View Full Version : Secret Program to Field SEAL Plane

07-31-2009, 09:46 PM
In a move that harkens back to the days of recycled World War II torpedo bombers sheep-dipped as close air support planes, the Navy intends to field a limited number of turbo-prop attack planes outfitted with the most modern surveillance, tracking and weapons systems to help special ops forces keep track of bad guys and, in a pinch, put warheads on foreheads.

Call it an A-1 Skyraider on steroids – a “Back to the Future”-resurrection of a kind of plane last seen pounding enemy positions with rockets, guns and bombs over Vietnam, Cambodia and Laos in the 1960s.

Code named “Imminent Fury,” the classified, year-long program has so far produced one fully-outfitted plane and is set to field four more to directly support SEALs and other operators on the battlefield in Afghanistan.

According to a source close to the program who declined to be named, the Navy has leased an EMB-314 Super Tucano for the job. Made by the Brazilian aerospace company Embraer, it is now being tested on desert ranges in California and the service’s top test facility at Patuxent River Naval Air Station, Md. The Navy loaded it up with sensors and weapons systems that “would make an F-16 pilot blush,” the source said.

With top end electro-optical and infrared sensors, laser and GPS-guided bombs, rockets, twin .50 cal. machine guns, encrypted radios – and even the capability to tie in UAV surveillance feeds – the Super Tucano outfitted for the SEALs is a ground-pounder’s angel from above.

Military.com contacted the Navy for comment on this story, but despite a detailed public briefing on the program in March by a high-ranking program official, the service declined to elaborate on the program other than to say in a written statement: “Imminent Fury is a classified Navy initiative to address urgent warfighter needs. Initial developmental testing has been promising and the Navy is currently conducting discussions with our Joint partners on various courses of action as this initiative moves forward.”

News of the Imminent Fury program comes as commanders in Afghanistan wrestle with the persistent problem of civilian casualties resulting from errant or mistaken bomb strikes – typically from aircraft high above the battlefield.

A recent investigation report on a high-profile friendly-fire incident in Farah province showed that high-altitude B-1 bombers had little ability to discriminate enemy from civilians during several bombings in support of Marine spec ops forces under Taliban assault.

Many argue that low-altitude aircraft that can fly for long periods over combat zones loaded with various weapons are needed to avoid such incidents. For advocates of the Imminent Fury program, the Super Tucano – with its five-hour endurance – fits the bill for a so-called “counter insurgency aircraft.”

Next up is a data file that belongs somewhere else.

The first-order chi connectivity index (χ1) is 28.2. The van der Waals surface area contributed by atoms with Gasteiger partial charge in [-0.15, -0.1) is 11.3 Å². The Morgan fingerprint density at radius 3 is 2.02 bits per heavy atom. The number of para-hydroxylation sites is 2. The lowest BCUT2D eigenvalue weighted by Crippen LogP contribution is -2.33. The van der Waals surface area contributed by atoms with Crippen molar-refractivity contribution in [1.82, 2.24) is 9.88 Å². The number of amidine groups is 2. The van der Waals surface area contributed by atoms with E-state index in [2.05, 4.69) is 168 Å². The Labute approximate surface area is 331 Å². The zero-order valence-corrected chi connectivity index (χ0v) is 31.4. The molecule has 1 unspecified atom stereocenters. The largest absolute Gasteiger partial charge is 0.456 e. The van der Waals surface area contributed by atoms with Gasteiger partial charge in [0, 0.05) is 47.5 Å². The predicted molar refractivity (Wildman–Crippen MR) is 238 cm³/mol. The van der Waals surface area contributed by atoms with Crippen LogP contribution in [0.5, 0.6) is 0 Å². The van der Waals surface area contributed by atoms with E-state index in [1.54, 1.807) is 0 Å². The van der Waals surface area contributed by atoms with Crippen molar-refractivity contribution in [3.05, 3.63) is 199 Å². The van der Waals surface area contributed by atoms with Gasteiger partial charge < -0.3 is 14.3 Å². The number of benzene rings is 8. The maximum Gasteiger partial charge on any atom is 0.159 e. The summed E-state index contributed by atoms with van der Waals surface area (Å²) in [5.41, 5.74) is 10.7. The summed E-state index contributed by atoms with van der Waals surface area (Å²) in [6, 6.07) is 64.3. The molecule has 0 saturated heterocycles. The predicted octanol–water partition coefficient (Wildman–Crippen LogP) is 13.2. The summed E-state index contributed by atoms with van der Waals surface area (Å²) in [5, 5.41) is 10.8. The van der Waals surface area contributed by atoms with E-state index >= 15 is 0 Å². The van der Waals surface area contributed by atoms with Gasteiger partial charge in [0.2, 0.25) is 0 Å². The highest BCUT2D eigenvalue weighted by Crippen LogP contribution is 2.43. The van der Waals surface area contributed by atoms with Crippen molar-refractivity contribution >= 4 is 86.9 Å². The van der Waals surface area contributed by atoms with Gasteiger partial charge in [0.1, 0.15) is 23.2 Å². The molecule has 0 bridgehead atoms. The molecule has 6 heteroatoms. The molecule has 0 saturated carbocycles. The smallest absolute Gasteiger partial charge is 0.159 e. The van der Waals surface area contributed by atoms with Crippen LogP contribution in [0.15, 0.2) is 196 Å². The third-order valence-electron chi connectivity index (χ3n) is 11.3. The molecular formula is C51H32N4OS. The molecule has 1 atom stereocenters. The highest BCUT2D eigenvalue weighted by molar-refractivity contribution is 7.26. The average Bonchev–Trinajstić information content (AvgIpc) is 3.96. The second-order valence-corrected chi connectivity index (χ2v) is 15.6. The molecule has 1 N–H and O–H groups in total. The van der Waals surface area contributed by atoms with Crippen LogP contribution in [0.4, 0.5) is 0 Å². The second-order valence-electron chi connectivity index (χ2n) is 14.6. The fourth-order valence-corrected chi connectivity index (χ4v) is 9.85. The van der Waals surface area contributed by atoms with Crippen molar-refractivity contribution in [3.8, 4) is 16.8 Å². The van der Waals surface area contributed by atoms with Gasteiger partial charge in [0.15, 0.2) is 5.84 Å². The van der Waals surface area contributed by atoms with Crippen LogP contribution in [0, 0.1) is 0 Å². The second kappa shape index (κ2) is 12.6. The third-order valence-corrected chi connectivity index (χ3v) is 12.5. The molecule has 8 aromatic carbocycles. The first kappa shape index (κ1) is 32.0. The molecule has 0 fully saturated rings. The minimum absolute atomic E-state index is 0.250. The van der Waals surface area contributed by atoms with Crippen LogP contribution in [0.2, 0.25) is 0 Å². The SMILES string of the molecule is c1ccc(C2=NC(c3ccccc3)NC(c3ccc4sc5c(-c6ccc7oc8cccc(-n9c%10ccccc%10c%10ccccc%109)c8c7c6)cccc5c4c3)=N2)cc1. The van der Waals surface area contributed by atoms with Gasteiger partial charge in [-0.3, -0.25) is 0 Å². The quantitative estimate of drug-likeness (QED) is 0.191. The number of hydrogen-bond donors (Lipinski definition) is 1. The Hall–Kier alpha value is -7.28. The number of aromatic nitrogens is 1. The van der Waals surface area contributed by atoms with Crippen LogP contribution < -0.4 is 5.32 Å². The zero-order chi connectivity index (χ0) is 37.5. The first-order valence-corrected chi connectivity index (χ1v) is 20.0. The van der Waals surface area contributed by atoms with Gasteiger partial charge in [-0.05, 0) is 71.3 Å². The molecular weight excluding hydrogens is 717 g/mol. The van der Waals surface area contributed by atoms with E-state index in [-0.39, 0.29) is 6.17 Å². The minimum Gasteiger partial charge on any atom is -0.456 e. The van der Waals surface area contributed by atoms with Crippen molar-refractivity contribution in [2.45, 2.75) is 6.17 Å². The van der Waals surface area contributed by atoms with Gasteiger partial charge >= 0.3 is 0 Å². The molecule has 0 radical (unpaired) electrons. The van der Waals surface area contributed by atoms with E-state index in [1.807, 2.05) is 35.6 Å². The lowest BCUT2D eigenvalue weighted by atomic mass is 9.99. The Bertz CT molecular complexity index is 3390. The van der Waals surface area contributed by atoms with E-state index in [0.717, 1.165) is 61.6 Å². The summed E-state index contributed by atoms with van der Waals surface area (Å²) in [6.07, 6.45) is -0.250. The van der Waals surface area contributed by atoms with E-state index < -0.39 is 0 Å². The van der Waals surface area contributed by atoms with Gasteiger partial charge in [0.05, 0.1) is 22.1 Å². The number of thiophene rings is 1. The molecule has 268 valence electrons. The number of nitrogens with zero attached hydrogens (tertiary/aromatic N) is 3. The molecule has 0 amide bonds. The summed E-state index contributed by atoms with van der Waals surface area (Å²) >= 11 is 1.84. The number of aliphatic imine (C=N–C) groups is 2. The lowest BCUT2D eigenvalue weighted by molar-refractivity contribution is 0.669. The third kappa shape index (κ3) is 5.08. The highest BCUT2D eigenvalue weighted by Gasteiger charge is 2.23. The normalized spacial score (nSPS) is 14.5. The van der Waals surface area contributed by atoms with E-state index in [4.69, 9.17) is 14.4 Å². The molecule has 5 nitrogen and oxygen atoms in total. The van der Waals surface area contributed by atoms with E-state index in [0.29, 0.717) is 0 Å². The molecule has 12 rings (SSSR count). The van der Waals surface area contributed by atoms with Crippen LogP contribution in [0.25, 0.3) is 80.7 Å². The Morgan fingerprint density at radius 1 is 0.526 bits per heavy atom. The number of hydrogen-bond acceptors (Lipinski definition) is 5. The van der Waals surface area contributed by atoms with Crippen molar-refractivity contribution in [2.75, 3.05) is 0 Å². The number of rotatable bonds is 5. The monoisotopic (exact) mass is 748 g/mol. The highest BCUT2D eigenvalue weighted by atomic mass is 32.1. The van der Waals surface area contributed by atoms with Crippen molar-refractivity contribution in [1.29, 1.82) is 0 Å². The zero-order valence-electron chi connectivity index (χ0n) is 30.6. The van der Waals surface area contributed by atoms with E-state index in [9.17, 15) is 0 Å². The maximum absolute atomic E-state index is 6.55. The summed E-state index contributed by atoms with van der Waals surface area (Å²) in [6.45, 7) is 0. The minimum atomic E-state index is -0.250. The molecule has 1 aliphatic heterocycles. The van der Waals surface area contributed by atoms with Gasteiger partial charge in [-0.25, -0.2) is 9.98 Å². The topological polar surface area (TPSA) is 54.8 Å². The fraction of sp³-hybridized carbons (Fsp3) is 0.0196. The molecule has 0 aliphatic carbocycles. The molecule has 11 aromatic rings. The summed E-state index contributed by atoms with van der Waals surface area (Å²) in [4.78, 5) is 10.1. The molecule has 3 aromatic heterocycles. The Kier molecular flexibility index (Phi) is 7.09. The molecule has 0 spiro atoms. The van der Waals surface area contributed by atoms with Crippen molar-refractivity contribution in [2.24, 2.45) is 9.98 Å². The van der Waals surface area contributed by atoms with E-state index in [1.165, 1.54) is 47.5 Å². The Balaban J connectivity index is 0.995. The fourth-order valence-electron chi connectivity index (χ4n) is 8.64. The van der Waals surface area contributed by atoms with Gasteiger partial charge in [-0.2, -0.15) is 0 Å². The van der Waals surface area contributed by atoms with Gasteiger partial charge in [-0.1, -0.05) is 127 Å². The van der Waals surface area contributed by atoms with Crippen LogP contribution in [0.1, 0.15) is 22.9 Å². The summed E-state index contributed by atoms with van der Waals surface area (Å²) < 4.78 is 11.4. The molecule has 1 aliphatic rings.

“The SEALs said ‘we want a persistent capability at low cost, small footprint and turbo-prop aircraft to do armed intelligence, surveillance and reconnaissance missions,’ ” the source close to the program said. “Everyone who gets briefed on this program has been blown away.”

Over the past year, both Navy and Air Force pilots have flown the leased Super Tucano in tests. According to the source, the single-engine, two-pilot plane has successfully dropped both laser and GPS guided bombs, as well as a wide range of guided and unguided rockets.

According to statistics from an Embraer brochure, the EMB-314 has a maximum speed of nearly 370 mph and a maximum ceiling of 35,000 feet. The plane can take off and land in just under 3,000 feet and can carry a maximum load of nearly 3,500 pounds.

The initial cadre of four SEAL-supporting Super Tucanos will be flown by Navy pilots activated as individual augmentees, and multiple sources close to the program report that aviators are clamoring to get involved with the program.

But it is still unclear whether Imminent Fury will get off the ground since funding for the program is in doubt. Sources say there is no money earmarked for the program in the 2010 budget but that the service “is hoping for some reprogramming authority” to move funds from other accounts to buy the four planes requested by the SEALs.


07-31-2009, 10:15 PM
This is really interesting, the Navy seems to be ding a lot lately. This includes the Marine Corps Super Cobra i've been reading about and other close support aircraft.

08-01-2009, 01:09 PM
Ironic that in an age of increasingly high-speed remote control digital warfare, we're going back to something last used in the early 1970s because it works. To which I say, hey, if it ain't broke, don't fix it.

08-01-2009, 02:16 PM
It's really crazy because i've wondered for years whether smaller prop planes would come back to warfare, kind of like how they were used in WWII. I thought there had to be a use for multiple cheaper prop planes and an occupation for a lot of capable people that want to be pilots but have to fight competitively for the jets. Hell you could prob get 100 of these for 1 F-22. Like the infantry of the sky as they do have to get close into fire range and that's risky. Is the advantage of these over a helicopter the speed, altitude and bomb capacity?

It's interesting how much we're learning from these insurgencies. Knowledge and weaponry is being developed for unconventional warfare where ground fighting forces have access to far more aircraft support that's more dedicated.